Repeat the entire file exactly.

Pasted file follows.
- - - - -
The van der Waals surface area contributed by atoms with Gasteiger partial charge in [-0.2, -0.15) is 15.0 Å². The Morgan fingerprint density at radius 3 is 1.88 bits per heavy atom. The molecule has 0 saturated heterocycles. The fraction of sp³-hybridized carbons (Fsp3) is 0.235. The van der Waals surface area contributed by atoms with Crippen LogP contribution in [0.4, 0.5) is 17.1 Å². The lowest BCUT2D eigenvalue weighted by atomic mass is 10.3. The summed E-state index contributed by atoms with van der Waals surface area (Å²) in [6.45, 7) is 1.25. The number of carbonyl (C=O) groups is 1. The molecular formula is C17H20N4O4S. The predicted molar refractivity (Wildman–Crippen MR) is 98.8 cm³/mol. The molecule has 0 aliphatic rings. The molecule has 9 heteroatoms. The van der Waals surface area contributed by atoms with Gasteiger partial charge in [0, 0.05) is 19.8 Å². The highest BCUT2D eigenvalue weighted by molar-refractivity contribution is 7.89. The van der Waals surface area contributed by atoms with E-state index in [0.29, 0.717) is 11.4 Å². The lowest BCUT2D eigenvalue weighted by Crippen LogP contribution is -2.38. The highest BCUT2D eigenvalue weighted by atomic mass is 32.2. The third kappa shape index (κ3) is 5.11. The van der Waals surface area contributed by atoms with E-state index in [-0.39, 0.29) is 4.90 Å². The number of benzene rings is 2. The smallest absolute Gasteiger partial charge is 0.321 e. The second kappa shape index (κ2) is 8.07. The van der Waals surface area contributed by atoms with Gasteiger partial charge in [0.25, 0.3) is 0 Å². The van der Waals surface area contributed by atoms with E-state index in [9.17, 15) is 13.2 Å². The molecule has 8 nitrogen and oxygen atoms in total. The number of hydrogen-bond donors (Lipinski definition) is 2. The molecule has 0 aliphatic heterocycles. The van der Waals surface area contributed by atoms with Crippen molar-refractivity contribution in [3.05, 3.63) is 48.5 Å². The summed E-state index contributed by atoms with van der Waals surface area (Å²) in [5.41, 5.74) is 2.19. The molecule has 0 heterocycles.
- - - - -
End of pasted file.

The van der Waals surface area contributed by atoms with Gasteiger partial charge in [-0.2, -0.15) is 15.0 Å². The Morgan fingerprint density at radius 3 is 1.88 bits per heavy atom. The molecule has 0 saturated heterocycles. The fraction of sp³-hybridized carbons (Fsp3) is 0.235. The van der Waals surface area contributed by atoms with Crippen LogP contribution in [0.4, 0.5) is 17.1 Å². The lowest BCUT2D eigenvalue weighted by atomic mass is 10.3. The summed E-state index contributed by atoms with van der Waals surface area (Å²) in [6.45, 7) is 1.25. The number of carbonyl (C=O) groups is 1. The molecular formula is C17H20N4O4S. The predicted molar refractivity (Wildman–Crippen MR) is 98.8 cm³/mol. The molecule has 0 aliphatic rings. The molecule has 9 heteroatoms. The van der Waals surface area contributed by atoms with Gasteiger partial charge in [0, 0.05) is 19.8 Å². The highest BCUT2D eigenvalue weighted by molar-refractivity contribution is 7.89. The van der Waals surface area contributed by atoms with E-state index in [0.29, 0.717) is 11.4 Å². The lowest BCUT2D eigenvalue weighted by Crippen LogP contribution is -2.38. The highest BCUT2D eigenvalue weighted by atomic mass is 32.2. The third kappa shape index (κ3) is 5.11. The van der Waals surface area contributed by atoms with E-state index in [-0.39, 0.29) is 4.90 Å². The number of benzene rings is 2. The smallest absolute Gasteiger partial charge is 0.321 e. The second kappa shape index (κ2) is 8.07. The van der Waals surface area contributed by atoms with Gasteiger partial charge in [0.25, 0.3) is 0 Å². The van der Waals surface area contributed by atoms with E-state index in [9.17, 15) is 13.2 Å². The molecule has 8 nitrogen and oxygen atoms in total. The number of hydrogen-bond donors (Lipinski definition) is 2. The molecule has 0 aliphatic heterocycles. The van der Waals surface area contributed by atoms with Crippen molar-refractivity contribution in [3.05, 3.63) is 48.5 Å². The summed E-state index contributed by atoms with van der Waals surface area (Å²) in [5.41, 5.74) is 2.19. The molecule has 0 heterocycles.